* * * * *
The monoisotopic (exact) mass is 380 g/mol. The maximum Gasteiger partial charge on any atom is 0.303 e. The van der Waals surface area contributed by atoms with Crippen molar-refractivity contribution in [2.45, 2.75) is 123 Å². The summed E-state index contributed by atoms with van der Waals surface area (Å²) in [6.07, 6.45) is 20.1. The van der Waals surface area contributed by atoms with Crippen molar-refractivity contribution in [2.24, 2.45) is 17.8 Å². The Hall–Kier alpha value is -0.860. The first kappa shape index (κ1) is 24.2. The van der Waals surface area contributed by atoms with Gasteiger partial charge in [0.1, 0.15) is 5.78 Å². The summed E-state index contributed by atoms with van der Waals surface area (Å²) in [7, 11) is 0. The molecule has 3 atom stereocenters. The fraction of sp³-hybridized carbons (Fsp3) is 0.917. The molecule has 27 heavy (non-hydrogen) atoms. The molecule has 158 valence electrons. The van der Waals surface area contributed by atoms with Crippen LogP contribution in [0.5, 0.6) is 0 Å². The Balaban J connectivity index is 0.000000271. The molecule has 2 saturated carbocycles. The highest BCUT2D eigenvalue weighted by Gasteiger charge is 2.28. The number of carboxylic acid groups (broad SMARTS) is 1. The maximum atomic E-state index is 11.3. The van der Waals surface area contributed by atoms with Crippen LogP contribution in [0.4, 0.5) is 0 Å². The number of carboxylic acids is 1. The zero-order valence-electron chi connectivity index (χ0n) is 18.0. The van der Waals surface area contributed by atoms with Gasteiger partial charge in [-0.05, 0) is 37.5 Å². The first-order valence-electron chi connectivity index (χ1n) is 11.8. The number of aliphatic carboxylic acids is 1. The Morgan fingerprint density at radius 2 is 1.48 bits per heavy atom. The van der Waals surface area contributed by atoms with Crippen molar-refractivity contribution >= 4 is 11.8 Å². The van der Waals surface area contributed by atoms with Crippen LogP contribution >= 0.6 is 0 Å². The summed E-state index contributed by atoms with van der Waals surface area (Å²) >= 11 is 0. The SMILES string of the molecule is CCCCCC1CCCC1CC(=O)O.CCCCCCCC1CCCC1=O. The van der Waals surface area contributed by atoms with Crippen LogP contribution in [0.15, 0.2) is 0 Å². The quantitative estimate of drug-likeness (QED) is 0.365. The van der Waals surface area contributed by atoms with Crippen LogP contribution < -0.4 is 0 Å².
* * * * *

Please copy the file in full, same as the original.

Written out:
The monoisotopic (exact) mass is 380 g/mol. The maximum Gasteiger partial charge on any atom is 0.303 e. The van der Waals surface area contributed by atoms with Crippen molar-refractivity contribution in [2.45, 2.75) is 123 Å². The summed E-state index contributed by atoms with van der Waals surface area (Å²) in [6.07, 6.45) is 20.1. The van der Waals surface area contributed by atoms with Crippen molar-refractivity contribution in [2.24, 2.45) is 17.8 Å². The Hall–Kier alpha value is -0.860. The first kappa shape index (κ1) is 24.2. The van der Waals surface area contributed by atoms with Gasteiger partial charge in [0.1, 0.15) is 5.78 Å². The summed E-state index contributed by atoms with van der Waals surface area (Å²) in [7, 11) is 0. The molecule has 3 atom stereocenters. The fraction of sp³-hybridized carbons (Fsp3) is 0.917. The molecule has 27 heavy (non-hydrogen) atoms. The molecule has 158 valence electrons. The van der Waals surface area contributed by atoms with Crippen LogP contribution in [0.5, 0.6) is 0 Å². The Balaban J connectivity index is 0.000000271. The molecule has 2 saturated carbocycles. The highest BCUT2D eigenvalue weighted by Gasteiger charge is 2.28. The number of carboxylic acid groups (broad SMARTS) is 1. The maximum atomic E-state index is 11.3. The van der Waals surface area contributed by atoms with Crippen LogP contribution in [0.4, 0.5) is 0 Å². The number of carboxylic acids is 1. The zero-order valence-electron chi connectivity index (χ0n) is 18.0. The van der Waals surface area contributed by atoms with Gasteiger partial charge in [-0.05, 0) is 37.5 Å². The first-order valence-electron chi connectivity index (χ1n) is 11.8. The number of aliphatic carboxylic acids is 1. The Morgan fingerprint density at radius 2 is 1.48 bits per heavy atom. The van der Waals surface area contributed by atoms with Crippen molar-refractivity contribution >= 4 is 11.8 Å². The van der Waals surface area contributed by atoms with Crippen LogP contribution >= 0.6 is 0 Å². The summed E-state index contributed by atoms with van der Waals surface area (Å²) >= 11 is 0. The SMILES string of the molecule is CCCCCC1CCCC1CC(=O)O.CCCCCCCC1CCCC1=O. The van der Waals surface area contributed by atoms with Crippen LogP contribution in [0.15, 0.2) is 0 Å². The quantitative estimate of drug-likeness (QED) is 0.365. The van der Waals surface area contributed by atoms with Crippen LogP contribution < -0.4 is 0 Å².